Florida Wildlife Corridor Bill Raises Legal, Environmental Issues

The Florida Wildlife Corridor program that highlights the need to protect a still mostly intact network of natural paths for wildlife to get from one of Florida to another if they choose is one of the more ambitious Florida environmental effort in recent times.

The concept had been around for decades, promoted by a number of scientists and environmentalists, but the Florida Wildlife Corridor Expedition made the idea more tangible by spending months hiking and paddling on the land and recording the results in a series of professional videos.

So it was with great fanfare this year that Gov. Ron DeSantis signed legislation that appropriated $300 million to acquire land along the corridor.

But it quickly became clear there were problems or as they say in Tallahassee, devils in the details.

The Tampa Bay Times uncovered the fact that the appropriation, which by the way came from federal stimulus funds rather than funds from the voter-approved source that legislators are still fighting against in court, allows any of the land acquired either through outright purchase or purchase of a conservation easement be used to set up a wetlands mitigation bank.

There were a couple of problems with this.

As Craig Pittman reported in the Florida Phoenix, wetlands mitigation banks in Florida don’t have a very good reputation for restoring wetlands to mitigate for development-related wetlands destruction.. That’s based on his and a colleague’s research that resulted in a book-length expose of the process. To say some wetlands mitigation banks are scams is probably not much of an exaggeration.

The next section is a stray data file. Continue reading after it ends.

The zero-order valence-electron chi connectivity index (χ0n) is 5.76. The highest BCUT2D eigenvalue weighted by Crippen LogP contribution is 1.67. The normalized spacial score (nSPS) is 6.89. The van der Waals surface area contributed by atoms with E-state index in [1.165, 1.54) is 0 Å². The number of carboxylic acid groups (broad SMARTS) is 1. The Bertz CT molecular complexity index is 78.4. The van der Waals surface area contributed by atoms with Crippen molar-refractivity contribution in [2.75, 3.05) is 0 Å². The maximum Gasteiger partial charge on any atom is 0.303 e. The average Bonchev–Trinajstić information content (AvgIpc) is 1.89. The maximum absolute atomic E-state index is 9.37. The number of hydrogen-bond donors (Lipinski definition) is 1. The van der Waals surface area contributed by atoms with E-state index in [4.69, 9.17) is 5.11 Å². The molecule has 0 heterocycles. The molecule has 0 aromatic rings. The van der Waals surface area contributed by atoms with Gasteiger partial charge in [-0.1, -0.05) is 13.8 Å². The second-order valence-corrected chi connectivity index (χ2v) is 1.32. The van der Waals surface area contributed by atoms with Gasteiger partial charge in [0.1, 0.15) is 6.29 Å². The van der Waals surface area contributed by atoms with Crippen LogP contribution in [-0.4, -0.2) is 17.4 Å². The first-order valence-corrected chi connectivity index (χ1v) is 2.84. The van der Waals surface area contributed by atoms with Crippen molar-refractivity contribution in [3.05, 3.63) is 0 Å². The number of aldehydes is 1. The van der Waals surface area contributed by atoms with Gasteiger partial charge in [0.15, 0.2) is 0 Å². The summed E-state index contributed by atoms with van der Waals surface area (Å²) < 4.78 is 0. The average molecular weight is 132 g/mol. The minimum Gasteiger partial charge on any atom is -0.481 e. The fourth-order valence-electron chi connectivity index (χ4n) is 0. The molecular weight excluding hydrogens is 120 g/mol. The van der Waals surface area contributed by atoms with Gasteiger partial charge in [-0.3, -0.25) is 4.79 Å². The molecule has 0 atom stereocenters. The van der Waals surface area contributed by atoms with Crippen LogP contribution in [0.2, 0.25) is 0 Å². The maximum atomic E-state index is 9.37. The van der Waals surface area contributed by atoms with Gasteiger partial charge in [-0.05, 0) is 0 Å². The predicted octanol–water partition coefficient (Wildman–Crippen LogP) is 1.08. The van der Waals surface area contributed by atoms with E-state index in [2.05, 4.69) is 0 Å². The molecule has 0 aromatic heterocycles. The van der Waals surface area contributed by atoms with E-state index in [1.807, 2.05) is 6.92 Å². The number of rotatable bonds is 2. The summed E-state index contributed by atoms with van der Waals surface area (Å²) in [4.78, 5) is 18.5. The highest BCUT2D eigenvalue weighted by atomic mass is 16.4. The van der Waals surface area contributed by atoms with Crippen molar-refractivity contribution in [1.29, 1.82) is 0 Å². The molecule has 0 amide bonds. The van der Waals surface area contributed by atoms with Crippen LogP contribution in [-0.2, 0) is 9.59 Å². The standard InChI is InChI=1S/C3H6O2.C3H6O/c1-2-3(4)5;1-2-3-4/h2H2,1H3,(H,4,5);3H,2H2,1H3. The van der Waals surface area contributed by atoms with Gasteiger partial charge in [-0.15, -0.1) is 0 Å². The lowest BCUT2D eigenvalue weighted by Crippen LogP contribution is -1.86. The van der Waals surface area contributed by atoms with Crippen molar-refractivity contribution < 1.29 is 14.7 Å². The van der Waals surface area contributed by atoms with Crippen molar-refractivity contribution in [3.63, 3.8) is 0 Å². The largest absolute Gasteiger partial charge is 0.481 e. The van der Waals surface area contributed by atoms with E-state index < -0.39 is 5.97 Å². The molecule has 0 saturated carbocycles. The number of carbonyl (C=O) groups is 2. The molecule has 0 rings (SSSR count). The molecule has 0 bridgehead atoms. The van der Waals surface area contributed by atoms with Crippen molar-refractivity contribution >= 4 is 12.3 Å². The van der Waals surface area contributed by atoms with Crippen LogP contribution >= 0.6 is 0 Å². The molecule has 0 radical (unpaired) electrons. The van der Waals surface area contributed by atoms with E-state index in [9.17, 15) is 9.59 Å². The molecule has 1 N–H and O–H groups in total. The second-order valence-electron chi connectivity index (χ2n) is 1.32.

Another problem is that the wetlands mitigation industry lobbied for and secured passage of a state law that prohibited wetlands mitigation banks on public lands, which at one time offered viable competition with the side benefit that their projects would actually improve the environmental features for which the public land was purchased.

How this applies to land still in private ownership but with a taxpayer-funded conservation easement on it will be an issue to watch to see if this ends up in court.

Pittman tried to get a comment from Sen. Ben Albritton from Hardee County, the architect of this idea, but wrote he didn’t get a response.

Albritton did tell the Tampa Bay Times that one advantage of some of these mitigation banks in more rural heartland areas he represents is that the mitigation would actually occur in the same drainage basin as the wetlands damage for which the credits are being purchased occurred.

Based on the history of the conduct of wetlands mitigation banks in other parts of the state, it’s too early to celebrate that as an improvement.




Posted in Group Conservation Issues.